Progress pension fund attributes half of annual return to risk hedge

first_imgProgress, the €5.8bn Dutch pension fund of food and cosmetics giant Unilever, has attributed its 15.4% return for 2014 chiefly to its interest and inflation hedges. Commenting on its preliminary figures, it said its combined hedges returned 7.6% over the period, while its return on investments came to 7.8%. Progress employed a dynamic interest and inflation cover, which increased or decreased in line with the pension fund’s coverage ratio. In 2013, the hedge, through interest and inflation swaps, was 69%. Progress said almost all investment classes performed well, particularly private equity and real estate, which returned 28.2% and 18.9%, respectively.The scheme’s fixed income and equity holdings also produced double-digit returns, of 11.7% and 15.4%, respectively.The only exception was the 6% commodities allocation, which produced a loss of 34.8%.The pension fund noted that it outperformed its benchmark by 1.3 percentage points for the second consecutive year.Progress, which used to provide defined benefit arrangements, was closed on 1 April this year.Since this date, Unilever’s Dutch workers have accrued pension rights in a new collective defined contribution scheme called Forward.Both pension funds have outsourced their asset management to Univest Company, Unilever’s global asset manager and provider for the company’s pension funds in the UK and the US.last_img read more

Lady Ice Badgers are historic powerhouse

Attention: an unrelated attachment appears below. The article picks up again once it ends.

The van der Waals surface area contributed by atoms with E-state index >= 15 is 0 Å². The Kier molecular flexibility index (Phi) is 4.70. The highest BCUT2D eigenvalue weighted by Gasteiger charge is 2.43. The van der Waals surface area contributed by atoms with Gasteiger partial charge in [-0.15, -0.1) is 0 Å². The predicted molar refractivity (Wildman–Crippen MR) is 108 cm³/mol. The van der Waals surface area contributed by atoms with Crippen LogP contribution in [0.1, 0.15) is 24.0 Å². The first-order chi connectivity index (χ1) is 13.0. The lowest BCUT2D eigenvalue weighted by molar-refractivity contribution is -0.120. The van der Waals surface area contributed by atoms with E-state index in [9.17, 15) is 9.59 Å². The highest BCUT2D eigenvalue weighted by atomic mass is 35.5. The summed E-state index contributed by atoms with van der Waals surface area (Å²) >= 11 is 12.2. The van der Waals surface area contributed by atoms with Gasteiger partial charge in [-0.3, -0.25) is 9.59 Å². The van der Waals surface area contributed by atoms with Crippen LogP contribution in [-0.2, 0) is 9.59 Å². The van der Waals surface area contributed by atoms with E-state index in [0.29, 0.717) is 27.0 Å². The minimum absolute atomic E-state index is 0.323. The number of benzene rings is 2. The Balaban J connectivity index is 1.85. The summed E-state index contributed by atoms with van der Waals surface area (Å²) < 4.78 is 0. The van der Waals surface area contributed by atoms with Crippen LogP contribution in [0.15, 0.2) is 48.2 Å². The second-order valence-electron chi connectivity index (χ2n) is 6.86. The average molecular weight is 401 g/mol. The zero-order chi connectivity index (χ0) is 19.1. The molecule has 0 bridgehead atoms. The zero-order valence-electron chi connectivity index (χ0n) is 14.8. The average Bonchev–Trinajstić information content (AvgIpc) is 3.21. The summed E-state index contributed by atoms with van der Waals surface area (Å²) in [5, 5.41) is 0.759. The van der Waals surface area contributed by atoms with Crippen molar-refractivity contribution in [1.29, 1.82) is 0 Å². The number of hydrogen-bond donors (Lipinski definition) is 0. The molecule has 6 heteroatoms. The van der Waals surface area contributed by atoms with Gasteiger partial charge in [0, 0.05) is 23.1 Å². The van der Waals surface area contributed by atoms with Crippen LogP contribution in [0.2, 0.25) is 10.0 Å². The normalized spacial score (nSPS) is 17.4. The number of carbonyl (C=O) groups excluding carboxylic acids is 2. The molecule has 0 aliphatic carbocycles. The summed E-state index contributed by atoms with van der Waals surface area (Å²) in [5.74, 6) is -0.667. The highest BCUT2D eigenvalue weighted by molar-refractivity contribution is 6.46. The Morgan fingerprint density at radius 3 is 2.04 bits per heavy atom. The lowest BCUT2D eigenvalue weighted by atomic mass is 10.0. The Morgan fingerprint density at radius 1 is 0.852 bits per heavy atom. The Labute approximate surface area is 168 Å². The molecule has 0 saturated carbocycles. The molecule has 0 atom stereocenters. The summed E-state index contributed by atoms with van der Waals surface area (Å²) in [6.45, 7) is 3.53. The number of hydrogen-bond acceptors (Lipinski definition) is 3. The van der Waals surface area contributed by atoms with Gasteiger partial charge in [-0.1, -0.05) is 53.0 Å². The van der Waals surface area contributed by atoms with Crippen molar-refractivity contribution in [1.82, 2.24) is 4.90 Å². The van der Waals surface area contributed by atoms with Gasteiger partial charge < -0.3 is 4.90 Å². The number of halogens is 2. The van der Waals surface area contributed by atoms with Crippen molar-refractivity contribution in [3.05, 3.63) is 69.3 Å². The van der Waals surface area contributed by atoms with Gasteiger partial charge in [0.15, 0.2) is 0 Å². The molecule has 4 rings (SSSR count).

first_imgDriven by destiny, leadership and prowess on both the offensive and defensive end, this team stands alone.No, I’m not talking about the ’85 Bears who finished 15-1 and went on to dismantle the competition in the playoffs, cruising to victory in Super Bowl XX. Nor am I referring to Michael Jordan and his Bulls’ wondrous 1995-96 team that went 72-10. And I’m certainly not citing any of the Celtics teams back in the 60s, the Montreal Canadiens during the 50s through 70s, or even the UCLA teams that won seven straight NCAA titles between 1967 and 1973.In fact, I’m not talking about a team or season that is even on the national radar. What I’m talking about is the Wisconsin women’s hockey team.Look at it. What you’ll find is downright absurd. And outside of Madison, practically nobody knows it. Just like those teams, the Badgers are in a league of their own.Chew on these numbers. Last season, the Badgers capped a 36-4-1 finish with their first national championship. This year, it has been more of the same.Now, there is still plenty of hockey left to be played. They have more talent than some NCAA men’s teams, and they certainly have more heart than Ricky Bobby.There have been some ridiculous streaks in sports lore, including the 1971-72 Lakers’ 33-game winning streak, Oklahoma football’s 47-game winning streak from ’53 to ’57, the 1916 New York Giants’ 26-gamer on the diamond and the 1993 Pittsburgh Penguins’ 17-gamer. These are the streaks of the best there ever were.Sports are difficult to compare across one another, no doubt, but the women’s hockey team won — not tied — 18 straight games, and put together a string of 26 games where they skated to just one tie, going 25-0-1, before being blanked by the Bulldogs of Minnesota-Duluth. For basically three-fourths of a season, the hockey team didn’t lose. To put the duration of that streak in perspective, it would be like the Bulls winning 60 consecutive games that historic season. In football, 26 consecutive games would have assured Matt Leinart’s Trojans two consecutive undefeated seasons. And he still would have gone home with a doggy bag for the remainder.But this UW team isn’t just about one streak. No, after Wisconsin lost 2-0 to Minnesota-Duluth, it has begun another streak. Currently, it is riding a 13-game unbeaten streak. So in the past 40 games, the Badgers have gone 36-1-3 (.938). Although it isn’t perfect, it’s pretty darn close.To me, I find it borderline absurd that when Johnson talked with me a few weeks back about their “slip-ups” to St. Cloud State, we were talking about ties. Not losses, but ties. This team is that good: a tie, not a loss, means the Badgers didn’t play to their utmost potential.And what potential they have. Entering the weekend where Wisconsin outscored Minnesota State 5-0 and 8-0, it ranked No. 4 in the country in goals scored and No. 1 in goals allowed at 1.08. On the power play, the Badgers score at a 32 percent rate (best in the nation) while holding their opponents to a 9 percent conversion rate.During the month of January, the Cardinal and White has outscored its opponents 42-2 over eight games. At one point the Badgers pitched four-straight shutouts and out-shot their opponents by a three-to-one margin. Now if Bobby Boucher were a real athlete, I could put this team’s dominance in perspective, but since he’s not, I feel that there isn’t anyone or any team right now that would do them justice.Sure, Wisconsin is just 1-1-1 when trailing after the second period. But it’s never in that position, so there isn’t much cause for concern. The fact that they have had the lead after two periods in 24 of 28 games says it all.Of course this season would all go to waste if they didn’t win the NCAA Championship, which, according to Johnson, could very well happen.”Once playoff time comes around, Coach always says you can blink your eyes and it can be done,” said freshman forward Meghan Duggan, who is tied for second among rookies with 37 points. “So we’re just going to stay on track and keep playing the way we’ve been playing.”But let’s be realistic. On any given night this squad is going to win 94 percent of the time. Odds are in their favor.And with players and leadership who have been there before and played in the big games, as well as the almost gut-wrenching talent they have up and down their roster, there isn’t a team in the country who will beat them.I know it’s a long way to the eight consecutive championships that the Celtics won during the 60s, but the Wisconsin Badgers women’s hockey team is well on its way.Kevin is double majoring in journalism and economics. If you would like to discuss the women’s hockey team’s success or possibly your list of the best teams ever, he can be reached at khagstrom@badgerherald.com.last_img read more